# Homework Help: The form factor

1. Dec 7, 2009

### jeebs

Here is the problem:

Use the fact that the form factor, F(q), is the Fourier transform of the normalised charge
distribution $$\rho$$(r), which in the spherically symmetric case gives

$$F(q) = \int \frac{4\pi \hbar r}{q}\rho(r) sin(qr/\hbar))dr$$

to find an expression for F(q) for a simple model of the proton considered as a uniform
spherical charge distribution of radius R.

Using your calculated expression for F(q), demonstrate that in the limit
$$\frac{qR}{\hbar} << 1$$
the form factor reduces to 1.

So, what I have tried so far:

I said that for 0 < r < R, the charge density is constant, and could be taken outside the integral along with the other constants, leaving me with

$$F(q) = \frac{4\pi \hbar \rho}{q}\int^R_0 r.sin(qr/\hbar)dr$$

which when I integrate by parts leads to

$$F(q) = \frac{4\pi \hbar^3 \rho}{q^3}sin(qR/\hbar) - \frac{4\pi \hbar^2 \rho R}{q^2}cos(qR/\hbar)$$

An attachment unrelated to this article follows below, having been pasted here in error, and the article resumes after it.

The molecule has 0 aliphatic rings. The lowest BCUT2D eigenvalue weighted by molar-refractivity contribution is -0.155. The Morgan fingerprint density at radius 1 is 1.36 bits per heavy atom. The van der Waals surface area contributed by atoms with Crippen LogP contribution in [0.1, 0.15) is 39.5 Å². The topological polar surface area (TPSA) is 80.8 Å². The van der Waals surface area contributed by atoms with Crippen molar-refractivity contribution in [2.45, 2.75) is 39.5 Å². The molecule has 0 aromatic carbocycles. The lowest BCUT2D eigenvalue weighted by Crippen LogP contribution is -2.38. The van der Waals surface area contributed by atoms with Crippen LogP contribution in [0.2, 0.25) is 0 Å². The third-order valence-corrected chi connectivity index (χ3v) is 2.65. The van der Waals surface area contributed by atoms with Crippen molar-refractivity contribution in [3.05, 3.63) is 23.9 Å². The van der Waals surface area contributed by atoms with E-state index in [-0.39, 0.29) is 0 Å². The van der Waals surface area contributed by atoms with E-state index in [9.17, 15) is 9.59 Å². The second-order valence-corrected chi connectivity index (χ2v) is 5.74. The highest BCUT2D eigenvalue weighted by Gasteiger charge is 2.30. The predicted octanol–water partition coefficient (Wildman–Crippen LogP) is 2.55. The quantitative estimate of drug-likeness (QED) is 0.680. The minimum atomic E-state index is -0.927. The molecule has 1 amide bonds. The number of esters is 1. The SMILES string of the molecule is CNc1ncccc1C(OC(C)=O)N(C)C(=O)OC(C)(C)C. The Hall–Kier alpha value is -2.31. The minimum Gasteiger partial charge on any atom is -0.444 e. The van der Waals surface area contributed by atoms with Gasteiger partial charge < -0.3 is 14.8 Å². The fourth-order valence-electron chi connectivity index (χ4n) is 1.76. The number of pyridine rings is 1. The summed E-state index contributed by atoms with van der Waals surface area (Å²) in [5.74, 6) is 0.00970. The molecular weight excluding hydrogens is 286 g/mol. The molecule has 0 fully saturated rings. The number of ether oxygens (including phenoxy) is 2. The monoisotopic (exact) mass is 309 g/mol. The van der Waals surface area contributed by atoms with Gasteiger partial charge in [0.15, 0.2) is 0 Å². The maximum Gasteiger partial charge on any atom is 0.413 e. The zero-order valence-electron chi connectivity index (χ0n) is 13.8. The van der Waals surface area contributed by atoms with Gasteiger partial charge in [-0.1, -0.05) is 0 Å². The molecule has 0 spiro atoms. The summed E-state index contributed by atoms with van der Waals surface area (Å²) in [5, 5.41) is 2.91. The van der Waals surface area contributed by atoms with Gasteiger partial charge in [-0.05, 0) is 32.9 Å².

I am certain that I have done the integration correctly.

Then I come to the part where I make the approximation that $$\frac{qR}{\hbar} << 1$$ and this happens:
$$sin(qR/\hbar) \approx qR/\hbar$$

and

$$cos(qR/\hbar) \approx 1$$

which gives me

$$F(q) = \frac{4\pi \hbar^2 \rho R}{q^2} - \frac{4\pi \hbar^2 \rho R}{q^2} = 0$$

but I am supposed to be getting F(q) = 1 when I make this approximation.

What am I doing wrong here? My only thought was that the question mentions something about normalization, and I thought that may have something to do with something, but I couln't think what. Any suggestions?

Thanks.

2. Dec 7, 2009

### teapot

I used a charge density of e/volume (3 e /4 pi R^3) integrated over all space in spherical polars & normalised it then put it in the equation. It basically just got rid of the e

But i still get 0 for the 2nd bit!

edit: Hooray, i get 1 using 2nd order approximations for sin & cos

Last edited: Dec 7, 2009